The Portland State men’s basketball team finished with its best record since 1959 this year. It will not necessarily attract big donations to PSU sports or to the university, but it will bring prestige to Portland State as a whole.
This sentiment was voiced by people who should know: Tom Burman, Portland State Director of Athletics, and Pat Squire, Director of Alumni Relations.
Both were hopeful the team would win the Big Sky tournament Tuesday and Wednesday and earn itself a ticket to the NCAA national playoffs.
"If we win here, we’re going to the big dance," Burman said with obvious relish before the tournament.
But as for athletic success increasing the channeling of big bucks to the athletic program or the university, he is not sure that will happen.
He added that there are varying opinions in college athletics about the value of sports success in bringing in money. Some research says it does, some says it does not.
"When the Oregon State football team beat Notre Dame, it brought money," Burman said. "I have no doubt that a high-profile athletic program increases prestige, maybe national but certainly statewide and regional."
Athletic success also helps in "branding" the program, a current buzzword that applies to "how we can better market ourselves to the public."
It is an anomaly that the successful basketball team this year has only one player from Oregon, Antone Jarrell from Jefferson high school in Portland. More prestige should help bring more Oregon talent to the PSU program.
The Portland State athletic program has resulted in some big donations to the university. These have hinged more on an enthusiasm for the PSU athletic program than on any outstanding success registered by a Portland State team. In recent years, great successes have been limited.
The most prominent donors are Peter and Julie Stott, who have given more than $2 million to the university’s athletic program. Their money helped create the artificial turf field adjacent to what is now named the Peter Stott Center.
Although sports success may not generate big donations, it does bring other economic benefits.
"I believe this kind of success is going to increase support to athletics," Burman said. Recalling the basketball team’s late-season surge that earned it the Big Sky championship, he added, "We’ve already seen more interest in the last six weeks. In early February it started to look like we had a chance, then the media stepped in and it grew from there."
The basketball team already has garnered publicity in the national sports press. Burman exhibited a page from the March 1 sports section of USA Today. A large picture features two players in action. One is Seamus Boxley of Portland State, a forward named the most outstanding player in the Big Sky conference this season.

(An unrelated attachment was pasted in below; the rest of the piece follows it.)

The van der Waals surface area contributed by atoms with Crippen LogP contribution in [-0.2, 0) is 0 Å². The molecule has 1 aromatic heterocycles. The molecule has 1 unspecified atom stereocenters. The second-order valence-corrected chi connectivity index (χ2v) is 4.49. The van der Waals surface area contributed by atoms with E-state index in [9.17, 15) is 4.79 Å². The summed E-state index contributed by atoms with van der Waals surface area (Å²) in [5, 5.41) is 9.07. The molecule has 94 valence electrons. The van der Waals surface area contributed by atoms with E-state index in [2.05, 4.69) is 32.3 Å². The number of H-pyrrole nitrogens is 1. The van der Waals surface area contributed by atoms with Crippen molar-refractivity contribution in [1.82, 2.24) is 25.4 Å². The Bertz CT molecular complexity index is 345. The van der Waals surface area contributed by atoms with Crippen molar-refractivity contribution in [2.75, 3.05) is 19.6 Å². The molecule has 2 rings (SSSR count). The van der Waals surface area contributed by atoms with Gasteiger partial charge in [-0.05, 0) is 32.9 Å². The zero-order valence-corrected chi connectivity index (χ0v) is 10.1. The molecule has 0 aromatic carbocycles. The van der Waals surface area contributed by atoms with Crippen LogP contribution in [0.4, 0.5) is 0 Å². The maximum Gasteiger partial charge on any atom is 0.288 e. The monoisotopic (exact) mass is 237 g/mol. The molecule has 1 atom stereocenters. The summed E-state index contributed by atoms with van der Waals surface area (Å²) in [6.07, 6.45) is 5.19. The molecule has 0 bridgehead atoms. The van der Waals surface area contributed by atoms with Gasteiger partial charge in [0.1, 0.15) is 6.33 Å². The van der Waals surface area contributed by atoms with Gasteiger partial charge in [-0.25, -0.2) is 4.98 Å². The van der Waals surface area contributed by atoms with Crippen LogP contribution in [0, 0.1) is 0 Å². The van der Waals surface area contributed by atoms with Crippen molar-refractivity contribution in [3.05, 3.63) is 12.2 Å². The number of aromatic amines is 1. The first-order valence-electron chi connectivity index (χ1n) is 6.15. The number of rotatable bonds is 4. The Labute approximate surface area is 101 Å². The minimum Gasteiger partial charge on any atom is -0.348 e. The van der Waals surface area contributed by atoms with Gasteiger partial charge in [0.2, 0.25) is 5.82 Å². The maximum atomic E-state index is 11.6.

"CBS called, they may do a special story," Burman said. "If we make the NCAA tour, we’ll be seen all over the world."
But as for big money gifts, they’re rare.
"Fifty percent of donations come from non-alumni," Burman said. In his view, the donations come because givers like the entertainment, the athletes and the visibility athletics gives the university.
Division 1 competition is not a poor man’s game. Portland State stepped up from Division 2 to Division 1 in 1996.
"It’s expensive," Burman said.
Squire, looking at the situation from the alumni side, believes that athletic success does bring in more financial support in the way of donations and grants.
"It may not come directly as a result of a winning team," she said, "but success stimulates pride and pride usually stimulates donations." Athletic giving also can create a radiating effect on other gifts.
"There are people who give to athletics who end up giving to other university priorities, because they’ve had such a good experience with athletics and they get to know the university better," she said.
She finds that any positive experience with the university helps in financial support. Though PSU fell short in the Big Sky tournament in Portland, the prospect of participation in the NCAA playoffs ramped up enthusiasm.
"I’m hearing from alums that I haven’t heard from for a long time and they are very excited," she said.